The life span of electrical insulation is related to the temperature at which it is used. A typical minimum lifetime of enamel in its nominal temperature is at the order of 20 000 hours.

There are several nominal temperature ranges (thermal classes), listed with the basis on which the enamel is made, for example:

  • 155-180°C – polyurethane (good solderability at 370-390°C)
  • 180-200°C – polyesterimide (good thermal and chemical resistance, solderable above 470°C)
  • 220°C – polyamidimide (good thermal and mechanical resistance, not solderable through enamel)
  • 240°C – aromatic polyimide (very good thermal, chemical and radiation resistance, not solderable through enamel)


The presence of enamel impedes soldering (as compared to bare copper). For this reason, the chemical properties of enamel are optimised in order to facilitate soldering (especially for the enamels rated up to 200°C), which can be achieved by direct application of heat and solder to the outer surface of the enamelled wire.

The enamel will dissolve or boil off, exposing the copper underneath, and to some extent providing even some fluxing or self-fluxing properties. This is sometimes indicated in the name of the product, for example “Polysol” of Elektrisola.

The enamel rated for higher temperatures does not support the action of direct soldering through to the copper. Instead, the coating has to be removed by some mechanical means first.

Self-bonding enamelled wire

There are also special grades of enamel for specific applications. For example, there is “self-bonding” type of enamel which has an additional layer of adhesive.

After a winding is made, the formed wires can be made to adhere to each other, by activating the adhesive with a solvent or warming up the assembly. With the thermal method the coil can be warmed up (depending on the type of the bonding agent), typically to around 120-220°C by: blowing hot air on the assembly, putting it in an oven, or by the “resistive method” (passing current through the coil to heat it up).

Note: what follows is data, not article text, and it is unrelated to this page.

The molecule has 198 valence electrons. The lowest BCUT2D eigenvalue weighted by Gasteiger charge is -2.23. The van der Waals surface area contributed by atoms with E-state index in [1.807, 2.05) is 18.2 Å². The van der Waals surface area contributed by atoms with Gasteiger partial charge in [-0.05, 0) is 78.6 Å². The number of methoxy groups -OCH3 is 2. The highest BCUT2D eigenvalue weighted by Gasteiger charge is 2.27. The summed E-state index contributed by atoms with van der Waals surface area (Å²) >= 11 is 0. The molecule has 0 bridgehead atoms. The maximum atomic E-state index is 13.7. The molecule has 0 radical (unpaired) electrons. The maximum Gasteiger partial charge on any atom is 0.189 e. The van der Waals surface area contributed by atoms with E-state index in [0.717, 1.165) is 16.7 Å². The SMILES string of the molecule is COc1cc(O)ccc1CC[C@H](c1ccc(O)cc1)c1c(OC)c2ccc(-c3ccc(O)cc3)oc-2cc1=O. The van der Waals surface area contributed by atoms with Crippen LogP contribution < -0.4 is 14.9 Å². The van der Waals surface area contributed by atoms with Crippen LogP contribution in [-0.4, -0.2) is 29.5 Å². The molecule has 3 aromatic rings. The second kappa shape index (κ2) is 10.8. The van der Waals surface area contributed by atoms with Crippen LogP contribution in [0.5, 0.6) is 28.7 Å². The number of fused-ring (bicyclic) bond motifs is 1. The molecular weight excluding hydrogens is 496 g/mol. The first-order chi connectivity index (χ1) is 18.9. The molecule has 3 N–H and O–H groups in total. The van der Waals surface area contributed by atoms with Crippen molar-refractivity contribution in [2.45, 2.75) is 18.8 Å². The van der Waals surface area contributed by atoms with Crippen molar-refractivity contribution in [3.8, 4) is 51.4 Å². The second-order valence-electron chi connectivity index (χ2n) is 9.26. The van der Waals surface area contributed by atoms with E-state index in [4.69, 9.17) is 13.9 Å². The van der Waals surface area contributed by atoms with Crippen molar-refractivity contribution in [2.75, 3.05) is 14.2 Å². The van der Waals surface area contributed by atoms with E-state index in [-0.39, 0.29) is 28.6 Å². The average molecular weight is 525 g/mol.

With the solvent method, the adhesive can be activated by applying (brushing, spraying or wicking) a suitable solvent such as denatured alcohol (ethanol or methanol), during the winding process. The solvent may be diluted with water, as required, but the strength of bonding is reduced.


Enamel wire is typically made in three “grades”, with the number related to the thickness of enamel (sometimes assumed to be the number of coating layers, but in reality there can be more layers):

  • Grade 1 – thinnest insulation (single coating)
  • Grade 2 – medium insulation (double coating)
  • Grade 3 – thickest insulation (triple coating)

Grade 3 of enamelled wire should not be confused with triple-insulated wire.


The production process involves several stages:

  • drawing the wire – from a thicker gauge to the target diameter (in several steps)
  • annealing – to remove mechanical stress
  • coating – with raw enamel (liquid resin)
  • curing – drying off the volatile content of the resin and forming the polymer links
  • applying lubricant – for easing further mechanical processing
  • quality control – checking the diameter of the manufacture wire
  • final spooling – on standardised reels, ready for shipping to the final user